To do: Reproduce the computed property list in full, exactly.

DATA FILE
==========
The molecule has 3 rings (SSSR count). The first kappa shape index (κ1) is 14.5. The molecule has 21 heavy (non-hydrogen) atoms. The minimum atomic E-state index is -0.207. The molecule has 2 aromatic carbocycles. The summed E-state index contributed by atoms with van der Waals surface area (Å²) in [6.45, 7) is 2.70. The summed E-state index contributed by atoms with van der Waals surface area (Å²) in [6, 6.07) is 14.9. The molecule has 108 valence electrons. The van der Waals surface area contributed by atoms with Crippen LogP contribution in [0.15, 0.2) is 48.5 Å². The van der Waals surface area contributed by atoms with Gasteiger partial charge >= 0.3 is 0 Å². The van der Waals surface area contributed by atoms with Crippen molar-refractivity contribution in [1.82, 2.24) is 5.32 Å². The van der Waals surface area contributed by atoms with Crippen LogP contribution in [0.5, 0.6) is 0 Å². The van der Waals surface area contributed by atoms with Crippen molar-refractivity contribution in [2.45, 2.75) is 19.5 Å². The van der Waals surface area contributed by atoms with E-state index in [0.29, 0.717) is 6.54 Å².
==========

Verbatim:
The molecule has 3 rings (SSSR count). The first kappa shape index (κ1) is 14.5. The molecule has 21 heavy (non-hydrogen) atoms. The minimum atomic E-state index is -0.207. The molecule has 2 aromatic carbocycles. The summed E-state index contributed by atoms with van der Waals surface area (Å²) in [6.45, 7) is 2.70. The summed E-state index contributed by atoms with van der Waals surface area (Å²) in [6, 6.07) is 14.9. The molecule has 108 valence electrons. The van der Waals surface area contributed by atoms with Crippen LogP contribution in [0.15, 0.2) is 48.5 Å². The van der Waals surface area contributed by atoms with Gasteiger partial charge >= 0.3 is 0 Å². The van der Waals surface area contributed by atoms with Crippen molar-refractivity contribution in [1.82, 2.24) is 5.32 Å². The van der Waals surface area contributed by atoms with Crippen LogP contribution in [0.5, 0.6) is 0 Å². The van der Waals surface area contributed by atoms with Crippen molar-refractivity contribution in [2.45, 2.75) is 19.5 Å². The van der Waals surface area contributed by atoms with E-state index in [0.29, 0.717) is 6.54 Å².